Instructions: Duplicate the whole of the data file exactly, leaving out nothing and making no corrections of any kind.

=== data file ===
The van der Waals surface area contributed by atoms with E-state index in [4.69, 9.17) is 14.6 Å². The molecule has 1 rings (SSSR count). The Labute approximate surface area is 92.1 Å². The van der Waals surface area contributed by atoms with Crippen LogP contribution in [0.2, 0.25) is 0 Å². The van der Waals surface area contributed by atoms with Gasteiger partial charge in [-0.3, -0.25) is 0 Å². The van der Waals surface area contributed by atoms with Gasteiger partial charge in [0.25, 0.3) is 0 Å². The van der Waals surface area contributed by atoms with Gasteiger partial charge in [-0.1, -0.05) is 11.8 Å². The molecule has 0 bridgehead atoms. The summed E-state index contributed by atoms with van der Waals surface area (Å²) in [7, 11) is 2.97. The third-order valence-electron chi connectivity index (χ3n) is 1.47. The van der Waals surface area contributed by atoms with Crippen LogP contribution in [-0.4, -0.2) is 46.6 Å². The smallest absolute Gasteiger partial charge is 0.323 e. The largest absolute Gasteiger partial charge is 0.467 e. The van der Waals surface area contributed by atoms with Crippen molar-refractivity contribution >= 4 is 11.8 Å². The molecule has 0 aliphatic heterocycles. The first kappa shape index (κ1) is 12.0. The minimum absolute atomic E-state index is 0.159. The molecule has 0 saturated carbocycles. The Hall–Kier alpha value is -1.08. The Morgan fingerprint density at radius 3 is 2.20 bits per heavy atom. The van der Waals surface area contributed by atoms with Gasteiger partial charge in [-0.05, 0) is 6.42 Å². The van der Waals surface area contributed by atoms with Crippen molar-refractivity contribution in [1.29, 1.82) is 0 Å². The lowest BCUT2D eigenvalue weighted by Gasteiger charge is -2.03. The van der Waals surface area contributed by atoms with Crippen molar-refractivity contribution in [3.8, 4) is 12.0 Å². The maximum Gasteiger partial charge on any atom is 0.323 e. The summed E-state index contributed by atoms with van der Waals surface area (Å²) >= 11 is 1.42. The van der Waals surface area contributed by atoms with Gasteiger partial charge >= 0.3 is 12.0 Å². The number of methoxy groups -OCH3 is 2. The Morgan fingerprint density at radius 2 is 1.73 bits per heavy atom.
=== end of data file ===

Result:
The van der Waals surface area contributed by atoms with E-state index in [4.69, 9.17) is 14.6 Å². The molecule has 1 rings (SSSR count). The Labute approximate surface area is 92.1 Å². The van der Waals surface area contributed by atoms with Crippen LogP contribution in [0.2, 0.25) is 0 Å². The van der Waals surface area contributed by atoms with Gasteiger partial charge in [-0.3, -0.25) is 0 Å². The van der Waals surface area contributed by atoms with Gasteiger partial charge in [0.25, 0.3) is 0 Å². The van der Waals surface area contributed by atoms with Gasteiger partial charge in [-0.1, -0.05) is 11.8 Å². The molecule has 0 bridgehead atoms. The summed E-state index contributed by atoms with van der Waals surface area (Å²) in [7, 11) is 2.97. The third-order valence-electron chi connectivity index (χ3n) is 1.47. The van der Waals surface area contributed by atoms with Crippen LogP contribution in [-0.4, -0.2) is 46.6 Å². The smallest absolute Gasteiger partial charge is 0.323 e. The largest absolute Gasteiger partial charge is 0.467 e. The van der Waals surface area contributed by atoms with Crippen molar-refractivity contribution >= 4 is 11.8 Å². The molecule has 0 aliphatic heterocycles. The first kappa shape index (κ1) is 12.0. The minimum absolute atomic E-state index is 0.159. The molecule has 0 saturated carbocycles. The Hall–Kier alpha value is -1.08. The Morgan fingerprint density at radius 3 is 2.20 bits per heavy atom. The van der Waals surface area contributed by atoms with Gasteiger partial charge in [-0.05, 0) is 6.42 Å². The van der Waals surface area contributed by atoms with Crippen molar-refractivity contribution in [1.29, 1.82) is 0 Å². The lowest BCUT2D eigenvalue weighted by Gasteiger charge is -2.03. The van der Waals surface area contributed by atoms with Crippen molar-refractivity contribution in [3.8, 4) is 12.0 Å². The maximum Gasteiger partial charge on any atom is 0.323 e. The summed E-state index contributed by atoms with van der Waals surface area (Å²) >= 11 is 1.42. The van der Waals surface area contributed by atoms with Gasteiger partial charge >= 0.3 is 12.0 Å². The number of methoxy groups -OCH3 is 2. The Morgan fingerprint density at radius 2 is 1.73 bits per heavy atom.